‘King of the South’ is a title many claim, but only few have ever been worthy of the throne.
Mississippi’s Big K.R.I.T. takes the listener to a new planet on his second album Cadillactica and shows why he’s on his way to becoming rap royalty.
From releasing a strong but frustrating first album and receiving a call-out on Kendrick Lamar’s Control verse, K.R.I.T. has been under the watchful eyes of fans and critics.
On a bouncy and spacy beat he raps: “You are the ocean, I am a mountain/When a piece of me falls off in you there’s no way of countin’”, while a female vocalist plays the role of his subconscious and Mother Nature. The two begin to create Cadillactica.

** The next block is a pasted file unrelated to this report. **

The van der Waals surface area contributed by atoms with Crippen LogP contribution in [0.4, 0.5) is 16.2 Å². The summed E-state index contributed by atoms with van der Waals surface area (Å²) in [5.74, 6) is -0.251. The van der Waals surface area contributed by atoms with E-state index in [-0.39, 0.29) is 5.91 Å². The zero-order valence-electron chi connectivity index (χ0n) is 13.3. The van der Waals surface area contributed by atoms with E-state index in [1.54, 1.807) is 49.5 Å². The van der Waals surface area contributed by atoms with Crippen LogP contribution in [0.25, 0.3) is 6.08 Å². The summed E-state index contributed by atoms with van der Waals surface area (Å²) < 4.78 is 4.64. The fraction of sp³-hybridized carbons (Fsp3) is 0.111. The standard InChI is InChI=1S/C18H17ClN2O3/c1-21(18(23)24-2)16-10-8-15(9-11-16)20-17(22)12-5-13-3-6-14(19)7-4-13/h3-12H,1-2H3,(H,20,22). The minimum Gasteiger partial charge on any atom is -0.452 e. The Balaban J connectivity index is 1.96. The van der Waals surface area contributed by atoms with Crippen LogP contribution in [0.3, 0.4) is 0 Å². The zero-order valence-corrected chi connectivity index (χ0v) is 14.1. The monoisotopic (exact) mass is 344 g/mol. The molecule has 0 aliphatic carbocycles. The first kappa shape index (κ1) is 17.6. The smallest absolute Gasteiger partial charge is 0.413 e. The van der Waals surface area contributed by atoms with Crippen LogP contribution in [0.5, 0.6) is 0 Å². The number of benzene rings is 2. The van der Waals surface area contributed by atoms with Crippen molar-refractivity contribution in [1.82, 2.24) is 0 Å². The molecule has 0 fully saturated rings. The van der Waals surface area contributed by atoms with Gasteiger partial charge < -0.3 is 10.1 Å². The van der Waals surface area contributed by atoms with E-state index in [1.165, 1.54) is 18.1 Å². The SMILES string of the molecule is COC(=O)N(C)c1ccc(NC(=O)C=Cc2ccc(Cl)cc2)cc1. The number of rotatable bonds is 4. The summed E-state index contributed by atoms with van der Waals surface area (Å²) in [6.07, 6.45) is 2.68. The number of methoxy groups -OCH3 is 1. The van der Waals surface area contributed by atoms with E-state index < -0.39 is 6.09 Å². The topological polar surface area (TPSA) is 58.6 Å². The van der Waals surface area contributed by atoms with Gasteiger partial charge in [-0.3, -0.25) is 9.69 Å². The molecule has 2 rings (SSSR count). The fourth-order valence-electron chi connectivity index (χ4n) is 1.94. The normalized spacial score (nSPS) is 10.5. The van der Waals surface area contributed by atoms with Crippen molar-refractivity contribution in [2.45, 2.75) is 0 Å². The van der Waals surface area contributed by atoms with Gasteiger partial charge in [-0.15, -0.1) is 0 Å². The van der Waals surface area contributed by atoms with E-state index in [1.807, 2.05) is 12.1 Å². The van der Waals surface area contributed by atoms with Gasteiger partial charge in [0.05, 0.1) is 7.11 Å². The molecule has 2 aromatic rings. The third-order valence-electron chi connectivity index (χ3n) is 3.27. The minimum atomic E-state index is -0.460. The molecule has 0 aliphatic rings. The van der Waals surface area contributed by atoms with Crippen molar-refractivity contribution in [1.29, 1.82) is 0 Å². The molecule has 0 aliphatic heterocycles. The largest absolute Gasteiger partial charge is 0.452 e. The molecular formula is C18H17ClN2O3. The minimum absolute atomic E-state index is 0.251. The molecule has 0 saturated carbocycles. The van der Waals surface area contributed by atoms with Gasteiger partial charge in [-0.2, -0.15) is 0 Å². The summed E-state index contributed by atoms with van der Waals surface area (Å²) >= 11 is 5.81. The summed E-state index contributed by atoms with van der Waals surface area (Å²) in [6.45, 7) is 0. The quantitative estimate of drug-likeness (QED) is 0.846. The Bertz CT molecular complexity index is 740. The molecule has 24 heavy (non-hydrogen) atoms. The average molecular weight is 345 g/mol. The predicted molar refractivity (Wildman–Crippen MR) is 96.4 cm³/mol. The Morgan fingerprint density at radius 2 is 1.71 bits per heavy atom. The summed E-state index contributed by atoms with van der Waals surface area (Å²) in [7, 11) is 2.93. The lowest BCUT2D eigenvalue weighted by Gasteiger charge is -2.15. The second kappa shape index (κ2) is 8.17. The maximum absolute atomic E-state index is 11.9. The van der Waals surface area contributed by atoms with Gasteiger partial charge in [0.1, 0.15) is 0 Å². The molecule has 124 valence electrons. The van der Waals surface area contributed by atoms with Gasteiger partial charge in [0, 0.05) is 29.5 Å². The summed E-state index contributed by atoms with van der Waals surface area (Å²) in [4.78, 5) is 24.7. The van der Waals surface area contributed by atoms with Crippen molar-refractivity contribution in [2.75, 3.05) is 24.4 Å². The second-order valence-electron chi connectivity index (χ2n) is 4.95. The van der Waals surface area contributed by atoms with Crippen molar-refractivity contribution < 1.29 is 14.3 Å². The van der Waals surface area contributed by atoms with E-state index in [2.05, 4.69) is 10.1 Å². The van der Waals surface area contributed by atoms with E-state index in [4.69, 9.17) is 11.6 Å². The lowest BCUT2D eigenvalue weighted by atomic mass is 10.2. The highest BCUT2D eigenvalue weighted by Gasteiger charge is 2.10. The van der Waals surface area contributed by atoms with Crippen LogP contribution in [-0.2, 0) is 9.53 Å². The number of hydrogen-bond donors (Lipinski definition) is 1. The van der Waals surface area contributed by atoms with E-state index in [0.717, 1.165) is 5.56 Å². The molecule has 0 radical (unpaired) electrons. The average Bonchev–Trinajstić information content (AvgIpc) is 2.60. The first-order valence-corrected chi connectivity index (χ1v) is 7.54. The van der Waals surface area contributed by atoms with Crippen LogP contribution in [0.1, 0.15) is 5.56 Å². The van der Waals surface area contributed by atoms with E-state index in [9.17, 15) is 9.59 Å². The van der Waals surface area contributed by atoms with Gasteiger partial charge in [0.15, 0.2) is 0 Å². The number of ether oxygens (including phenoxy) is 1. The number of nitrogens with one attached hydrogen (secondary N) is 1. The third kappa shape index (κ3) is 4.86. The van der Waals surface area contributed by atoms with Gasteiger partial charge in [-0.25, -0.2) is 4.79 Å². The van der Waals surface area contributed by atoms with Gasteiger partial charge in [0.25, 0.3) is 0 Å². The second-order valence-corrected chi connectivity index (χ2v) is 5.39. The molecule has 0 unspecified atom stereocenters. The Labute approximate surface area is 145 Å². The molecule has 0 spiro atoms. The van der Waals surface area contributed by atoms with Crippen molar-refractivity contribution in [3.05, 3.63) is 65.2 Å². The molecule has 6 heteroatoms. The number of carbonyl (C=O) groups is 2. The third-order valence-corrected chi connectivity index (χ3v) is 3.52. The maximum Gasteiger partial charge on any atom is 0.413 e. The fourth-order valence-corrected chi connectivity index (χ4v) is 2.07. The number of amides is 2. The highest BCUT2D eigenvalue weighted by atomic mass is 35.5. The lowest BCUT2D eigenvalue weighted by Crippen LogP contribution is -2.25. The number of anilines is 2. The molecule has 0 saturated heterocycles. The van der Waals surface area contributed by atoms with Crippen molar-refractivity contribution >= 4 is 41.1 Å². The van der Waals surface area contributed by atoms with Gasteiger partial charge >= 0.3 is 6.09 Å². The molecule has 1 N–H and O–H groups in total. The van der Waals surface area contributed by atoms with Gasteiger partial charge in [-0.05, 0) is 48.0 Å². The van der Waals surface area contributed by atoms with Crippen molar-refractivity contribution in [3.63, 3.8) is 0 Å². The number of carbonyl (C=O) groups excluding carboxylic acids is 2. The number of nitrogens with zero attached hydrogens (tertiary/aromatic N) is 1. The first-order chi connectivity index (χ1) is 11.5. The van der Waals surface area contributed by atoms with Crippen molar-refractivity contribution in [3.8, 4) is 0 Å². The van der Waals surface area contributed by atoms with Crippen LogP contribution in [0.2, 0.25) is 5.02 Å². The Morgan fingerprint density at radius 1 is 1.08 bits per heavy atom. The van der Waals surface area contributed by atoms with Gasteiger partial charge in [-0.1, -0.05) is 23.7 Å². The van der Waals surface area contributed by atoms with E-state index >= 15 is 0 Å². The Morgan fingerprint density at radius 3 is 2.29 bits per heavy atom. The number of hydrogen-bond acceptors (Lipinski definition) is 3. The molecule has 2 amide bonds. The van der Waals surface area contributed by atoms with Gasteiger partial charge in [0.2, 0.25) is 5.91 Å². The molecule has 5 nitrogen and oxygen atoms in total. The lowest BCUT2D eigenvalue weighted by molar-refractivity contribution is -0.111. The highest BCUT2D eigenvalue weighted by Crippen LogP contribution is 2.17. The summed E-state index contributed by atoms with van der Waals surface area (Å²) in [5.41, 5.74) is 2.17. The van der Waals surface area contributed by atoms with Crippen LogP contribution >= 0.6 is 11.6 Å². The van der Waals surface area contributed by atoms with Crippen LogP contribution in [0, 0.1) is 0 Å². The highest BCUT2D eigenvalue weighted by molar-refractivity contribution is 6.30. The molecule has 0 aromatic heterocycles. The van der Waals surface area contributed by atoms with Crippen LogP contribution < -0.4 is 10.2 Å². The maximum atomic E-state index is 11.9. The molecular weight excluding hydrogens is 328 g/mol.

Throughout the album there’s a greater diversity of sounds than we’ve heard before, with K.R.I.T. stepping away from producing to concentrate on writing.
The interlude Standby is a beautiful modal jazz piece featuring effortless flows over a lively Miles Davis-esque saxophone delivered by Kenneth Whalum III, which signals a change in the album’s direction towards love.
A highlight is Do You Love Me for Real featuring Mara Hruby, where K.R.I.T. describes his love for his car. Lupe Fiasco features on the final song Lost Generation where the planet Cadillactica is destroyed and both MCs rap introspective verses on society.
This album may not be on the level of greatness fans were hoping for, but overall it’s a strong piece of work. Its ambitious theme and cohesiveness reassures listeners Big K.R.I.T. is on his way to becoming a true king.
Cadillactica will be released November 11.
Featured photo by artemusjenkins via Flickr